A UN report last week said 60 people had been killed and over 44,000 were homeless along the north-eastern Tumen River
Floods have caused immense hardship to the people in North Korea and the massive deluge has also damaged tens of thousands of buildings following the worst downpour in decades, state media said today urging all soldiers and civilians to join a drive to help victims.
The report, which appeared on the official Korean Central News Agency (KCNA), however, did not give the death toll or exact figures for the damage. It stated that "tens of thousands" of homes and public buildings had collapsed and railways, roads, power supplies, factories and farmland had been destroyed or submerged, adding that people in North Hamgyong province were suffering "great hardship."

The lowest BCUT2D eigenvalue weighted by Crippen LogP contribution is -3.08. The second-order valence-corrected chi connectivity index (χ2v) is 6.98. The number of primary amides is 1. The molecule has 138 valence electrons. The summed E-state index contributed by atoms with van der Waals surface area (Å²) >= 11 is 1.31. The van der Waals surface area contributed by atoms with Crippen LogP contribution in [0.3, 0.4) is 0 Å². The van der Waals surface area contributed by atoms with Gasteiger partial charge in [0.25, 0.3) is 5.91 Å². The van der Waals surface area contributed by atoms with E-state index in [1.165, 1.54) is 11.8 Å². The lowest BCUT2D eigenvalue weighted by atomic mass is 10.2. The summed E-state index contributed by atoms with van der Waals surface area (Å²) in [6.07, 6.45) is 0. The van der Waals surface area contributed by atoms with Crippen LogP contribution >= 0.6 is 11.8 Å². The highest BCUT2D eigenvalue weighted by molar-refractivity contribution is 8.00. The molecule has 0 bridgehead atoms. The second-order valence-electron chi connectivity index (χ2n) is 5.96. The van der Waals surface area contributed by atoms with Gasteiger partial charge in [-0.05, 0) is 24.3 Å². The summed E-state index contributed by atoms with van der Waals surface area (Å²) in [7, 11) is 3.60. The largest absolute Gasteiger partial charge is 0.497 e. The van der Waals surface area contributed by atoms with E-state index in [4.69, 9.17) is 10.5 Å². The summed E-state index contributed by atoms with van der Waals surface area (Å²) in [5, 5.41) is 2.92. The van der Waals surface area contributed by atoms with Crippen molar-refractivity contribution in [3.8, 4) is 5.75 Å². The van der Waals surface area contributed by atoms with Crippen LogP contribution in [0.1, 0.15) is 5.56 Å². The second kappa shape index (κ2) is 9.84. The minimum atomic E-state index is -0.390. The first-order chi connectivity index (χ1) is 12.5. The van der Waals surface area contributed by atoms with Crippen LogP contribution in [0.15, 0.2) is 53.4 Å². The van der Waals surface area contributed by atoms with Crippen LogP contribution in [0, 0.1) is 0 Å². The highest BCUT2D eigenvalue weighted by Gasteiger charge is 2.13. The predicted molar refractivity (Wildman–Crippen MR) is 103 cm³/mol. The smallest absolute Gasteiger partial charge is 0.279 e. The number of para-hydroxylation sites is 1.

A UN report last week, citing government data, said 60 people had been killed and over 44,000 were homeless along the north-eastern Tumen River, which partially marks the border with China and Russia.
An ongoing 200-day mass mobilisation campaign that aimed at boosting the economy will now be redirected towards helping flood victims, the report states quoting the central committee of the ruling Worker's Party.
The objective is to "direct all efforts to the construction of dwelling houses to provide flood-hit people with warm cradles and turn the flood-battered region into a fairyland in the era of the Workers' Party within this year."
Impoverished North Korea, largely barren mountains and hills on account of deforestation, is vulnerable to natural disasters, especially floods, since rainwater flows unchecked. In 2012, at least 169 people were killed by a massive rainstorm in summer.
A series of floods and droughts was partially responsible for a famine that killed hundreds of thousands between 1994-98, with economic mismanagement and the loss of Soviet support exacerbating the situation.
Meanwhile, the United Nations Security Council (UNSC) is planning fresh sanctions on the nation after it staged its fifth nuclear weapons test on Friday.
(WION with inputs from AFP)